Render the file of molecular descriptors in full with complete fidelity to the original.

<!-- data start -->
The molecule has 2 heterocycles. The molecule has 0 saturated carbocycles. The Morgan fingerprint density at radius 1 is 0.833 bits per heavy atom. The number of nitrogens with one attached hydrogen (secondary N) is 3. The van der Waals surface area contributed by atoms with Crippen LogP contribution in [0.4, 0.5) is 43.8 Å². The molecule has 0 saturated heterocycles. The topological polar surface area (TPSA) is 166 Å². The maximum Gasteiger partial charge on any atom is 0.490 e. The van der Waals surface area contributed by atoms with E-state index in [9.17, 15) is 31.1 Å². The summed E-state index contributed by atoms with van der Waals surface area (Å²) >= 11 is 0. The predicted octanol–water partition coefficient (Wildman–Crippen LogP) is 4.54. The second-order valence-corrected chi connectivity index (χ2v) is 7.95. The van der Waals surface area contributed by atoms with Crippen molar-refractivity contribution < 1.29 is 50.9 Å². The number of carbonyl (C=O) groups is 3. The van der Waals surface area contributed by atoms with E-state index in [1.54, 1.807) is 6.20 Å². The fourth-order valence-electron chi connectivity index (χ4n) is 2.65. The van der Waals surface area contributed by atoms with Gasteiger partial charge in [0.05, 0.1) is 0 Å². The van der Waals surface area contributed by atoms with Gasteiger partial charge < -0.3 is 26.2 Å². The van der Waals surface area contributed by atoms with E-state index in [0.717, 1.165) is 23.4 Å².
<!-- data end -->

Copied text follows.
The molecule has 2 heterocycles. The molecule has 0 saturated carbocycles. The Morgan fingerprint density at radius 1 is 0.833 bits per heavy atom. The number of nitrogens with one attached hydrogen (secondary N) is 3. The van der Waals surface area contributed by atoms with Crippen LogP contribution in [0.4, 0.5) is 43.8 Å². The molecule has 0 saturated heterocycles. The topological polar surface area (TPSA) is 166 Å². The maximum Gasteiger partial charge on any atom is 0.490 e. The van der Waals surface area contributed by atoms with E-state index in [9.17, 15) is 31.1 Å². The summed E-state index contributed by atoms with van der Waals surface area (Å²) >= 11 is 0. The predicted octanol–water partition coefficient (Wildman–Crippen LogP) is 4.54. The second-order valence-corrected chi connectivity index (χ2v) is 7.95. The van der Waals surface area contributed by atoms with Crippen molar-refractivity contribution < 1.29 is 50.9 Å². The number of carbonyl (C=O) groups is 3. The van der Waals surface area contributed by atoms with E-state index in [1.54, 1.807) is 6.20 Å². The fourth-order valence-electron chi connectivity index (χ4n) is 2.65. The van der Waals surface area contributed by atoms with Gasteiger partial charge in [0.05, 0.1) is 0 Å². The van der Waals surface area contributed by atoms with Gasteiger partial charge < -0.3 is 26.2 Å². The van der Waals surface area contributed by atoms with E-state index in [0.717, 1.165) is 23.4 Å².